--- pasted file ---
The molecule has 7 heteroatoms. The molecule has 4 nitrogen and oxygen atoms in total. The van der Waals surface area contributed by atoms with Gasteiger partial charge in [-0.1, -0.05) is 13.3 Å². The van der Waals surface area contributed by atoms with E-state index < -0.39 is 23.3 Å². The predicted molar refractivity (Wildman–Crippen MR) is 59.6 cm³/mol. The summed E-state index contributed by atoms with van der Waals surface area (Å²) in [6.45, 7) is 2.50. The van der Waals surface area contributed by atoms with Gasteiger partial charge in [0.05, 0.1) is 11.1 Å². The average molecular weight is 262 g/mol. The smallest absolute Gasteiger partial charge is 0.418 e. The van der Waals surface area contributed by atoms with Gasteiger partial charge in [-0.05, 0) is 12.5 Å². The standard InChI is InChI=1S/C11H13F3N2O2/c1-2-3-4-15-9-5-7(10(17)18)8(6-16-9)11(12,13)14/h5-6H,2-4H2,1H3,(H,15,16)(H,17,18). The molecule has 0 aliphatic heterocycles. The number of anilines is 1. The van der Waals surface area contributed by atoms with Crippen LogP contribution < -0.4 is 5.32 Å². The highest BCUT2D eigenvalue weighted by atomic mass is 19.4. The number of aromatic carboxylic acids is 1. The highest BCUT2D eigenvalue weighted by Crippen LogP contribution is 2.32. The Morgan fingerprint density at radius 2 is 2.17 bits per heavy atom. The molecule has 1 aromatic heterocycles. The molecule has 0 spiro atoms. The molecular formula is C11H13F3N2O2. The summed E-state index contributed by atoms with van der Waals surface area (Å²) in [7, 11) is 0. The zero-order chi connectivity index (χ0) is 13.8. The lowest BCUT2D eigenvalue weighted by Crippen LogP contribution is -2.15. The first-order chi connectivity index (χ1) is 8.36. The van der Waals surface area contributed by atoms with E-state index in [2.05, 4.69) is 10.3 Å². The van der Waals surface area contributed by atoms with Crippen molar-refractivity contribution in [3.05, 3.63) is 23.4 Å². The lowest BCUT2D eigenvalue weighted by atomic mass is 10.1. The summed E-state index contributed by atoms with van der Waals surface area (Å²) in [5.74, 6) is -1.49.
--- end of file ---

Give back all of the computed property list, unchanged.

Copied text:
The molecule has 7 heteroatoms. The molecule has 4 nitrogen and oxygen atoms in total. The van der Waals surface area contributed by atoms with Gasteiger partial charge in [-0.1, -0.05) is 13.3 Å². The van der Waals surface area contributed by atoms with E-state index < -0.39 is 23.3 Å². The predicted molar refractivity (Wildman–Crippen MR) is 59.6 cm³/mol. The summed E-state index contributed by atoms with van der Waals surface area (Å²) in [6.45, 7) is 2.50. The van der Waals surface area contributed by atoms with Gasteiger partial charge in [0.05, 0.1) is 11.1 Å². The average molecular weight is 262 g/mol. The smallest absolute Gasteiger partial charge is 0.418 e. The van der Waals surface area contributed by atoms with Gasteiger partial charge in [-0.05, 0) is 12.5 Å². The standard InChI is InChI=1S/C11H13F3N2O2/c1-2-3-4-15-9-5-7(10(17)18)8(6-16-9)11(12,13)14/h5-6H,2-4H2,1H3,(H,15,16)(H,17,18). The molecule has 0 aliphatic heterocycles. The number of anilines is 1. The van der Waals surface area contributed by atoms with Crippen LogP contribution < -0.4 is 5.32 Å². The highest BCUT2D eigenvalue weighted by atomic mass is 19.4. The number of aromatic carboxylic acids is 1. The highest BCUT2D eigenvalue weighted by Crippen LogP contribution is 2.32. The Morgan fingerprint density at radius 2 is 2.17 bits per heavy atom. The molecule has 1 aromatic heterocycles. The molecule has 0 spiro atoms. The molecular formula is C11H13F3N2O2. The summed E-state index contributed by atoms with van der Waals surface area (Å²) in [7, 11) is 0. The zero-order chi connectivity index (χ0) is 13.8. The lowest BCUT2D eigenvalue weighted by Crippen LogP contribution is -2.15. The first-order chi connectivity index (χ1) is 8.36. The van der Waals surface area contributed by atoms with E-state index in [2.05, 4.69) is 10.3 Å². The van der Waals surface area contributed by atoms with Crippen molar-refractivity contribution in [3.05, 3.63) is 23.4 Å². The lowest BCUT2D eigenvalue weighted by atomic mass is 10.1. The summed E-state index contributed by atoms with van der Waals surface area (Å²) in [5.74, 6) is -1.49.